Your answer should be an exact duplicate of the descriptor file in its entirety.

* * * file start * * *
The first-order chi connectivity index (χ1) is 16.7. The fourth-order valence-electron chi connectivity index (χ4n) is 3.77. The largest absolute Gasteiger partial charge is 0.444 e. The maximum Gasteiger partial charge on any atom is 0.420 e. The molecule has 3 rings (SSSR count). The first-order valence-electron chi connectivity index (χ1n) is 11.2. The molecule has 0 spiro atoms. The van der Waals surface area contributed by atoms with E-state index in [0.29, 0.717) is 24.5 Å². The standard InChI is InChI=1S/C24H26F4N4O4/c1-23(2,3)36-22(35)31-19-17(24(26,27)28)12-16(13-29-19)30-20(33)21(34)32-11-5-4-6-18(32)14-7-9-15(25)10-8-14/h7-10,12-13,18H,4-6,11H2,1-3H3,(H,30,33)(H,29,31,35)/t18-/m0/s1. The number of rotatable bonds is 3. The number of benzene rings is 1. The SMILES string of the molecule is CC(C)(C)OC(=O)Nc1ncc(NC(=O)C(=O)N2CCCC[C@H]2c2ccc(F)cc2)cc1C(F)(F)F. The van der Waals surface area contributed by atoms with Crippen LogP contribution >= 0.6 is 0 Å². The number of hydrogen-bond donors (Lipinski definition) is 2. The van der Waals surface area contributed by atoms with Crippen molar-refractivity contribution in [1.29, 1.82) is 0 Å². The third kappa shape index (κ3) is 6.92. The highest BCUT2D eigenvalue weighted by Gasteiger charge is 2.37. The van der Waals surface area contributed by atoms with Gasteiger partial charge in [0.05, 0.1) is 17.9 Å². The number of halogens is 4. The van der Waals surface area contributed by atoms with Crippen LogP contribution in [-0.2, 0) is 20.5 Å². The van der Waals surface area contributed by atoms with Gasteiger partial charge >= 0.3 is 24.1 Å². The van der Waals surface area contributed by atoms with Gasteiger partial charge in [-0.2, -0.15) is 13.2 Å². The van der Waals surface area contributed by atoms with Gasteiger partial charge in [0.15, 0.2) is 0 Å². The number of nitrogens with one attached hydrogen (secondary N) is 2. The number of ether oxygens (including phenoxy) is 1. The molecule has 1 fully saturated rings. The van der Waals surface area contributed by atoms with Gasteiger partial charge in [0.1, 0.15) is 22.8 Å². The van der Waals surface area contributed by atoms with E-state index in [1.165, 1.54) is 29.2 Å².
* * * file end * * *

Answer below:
The first-order chi connectivity index (χ1) is 16.7. The fourth-order valence-electron chi connectivity index (χ4n) is 3.77. The largest absolute Gasteiger partial charge is 0.444 e. The maximum Gasteiger partial charge on any atom is 0.420 e. The molecule has 3 rings (SSSR count). The first-order valence-electron chi connectivity index (χ1n) is 11.2. The molecule has 0 spiro atoms. The van der Waals surface area contributed by atoms with E-state index in [0.29, 0.717) is 24.5 Å². The standard InChI is InChI=1S/C24H26F4N4O4/c1-23(2,3)36-22(35)31-19-17(24(26,27)28)12-16(13-29-19)30-20(33)21(34)32-11-5-4-6-18(32)14-7-9-15(25)10-8-14/h7-10,12-13,18H,4-6,11H2,1-3H3,(H,30,33)(H,29,31,35)/t18-/m0/s1. The number of rotatable bonds is 3. The number of benzene rings is 1. The SMILES string of the molecule is CC(C)(C)OC(=O)Nc1ncc(NC(=O)C(=O)N2CCCC[C@H]2c2ccc(F)cc2)cc1C(F)(F)F. The van der Waals surface area contributed by atoms with Crippen LogP contribution >= 0.6 is 0 Å². The number of hydrogen-bond donors (Lipinski definition) is 2. The van der Waals surface area contributed by atoms with Crippen molar-refractivity contribution in [1.29, 1.82) is 0 Å². The third kappa shape index (κ3) is 6.92. The highest BCUT2D eigenvalue weighted by Gasteiger charge is 2.37. The van der Waals surface area contributed by atoms with Gasteiger partial charge in [0.05, 0.1) is 17.9 Å². The number of halogens is 4. The van der Waals surface area contributed by atoms with Crippen LogP contribution in [-0.2, 0) is 20.5 Å². The van der Waals surface area contributed by atoms with Gasteiger partial charge >= 0.3 is 24.1 Å². The van der Waals surface area contributed by atoms with Gasteiger partial charge in [-0.2, -0.15) is 13.2 Å². The van der Waals surface area contributed by atoms with Gasteiger partial charge in [0.15, 0.2) is 0 Å². The number of nitrogens with one attached hydrogen (secondary N) is 2. The number of ether oxygens (including phenoxy) is 1. The molecule has 1 fully saturated rings. The van der Waals surface area contributed by atoms with Gasteiger partial charge in [0.1, 0.15) is 22.8 Å². The van der Waals surface area contributed by atoms with E-state index in [1.165, 1.54) is 29.2 Å².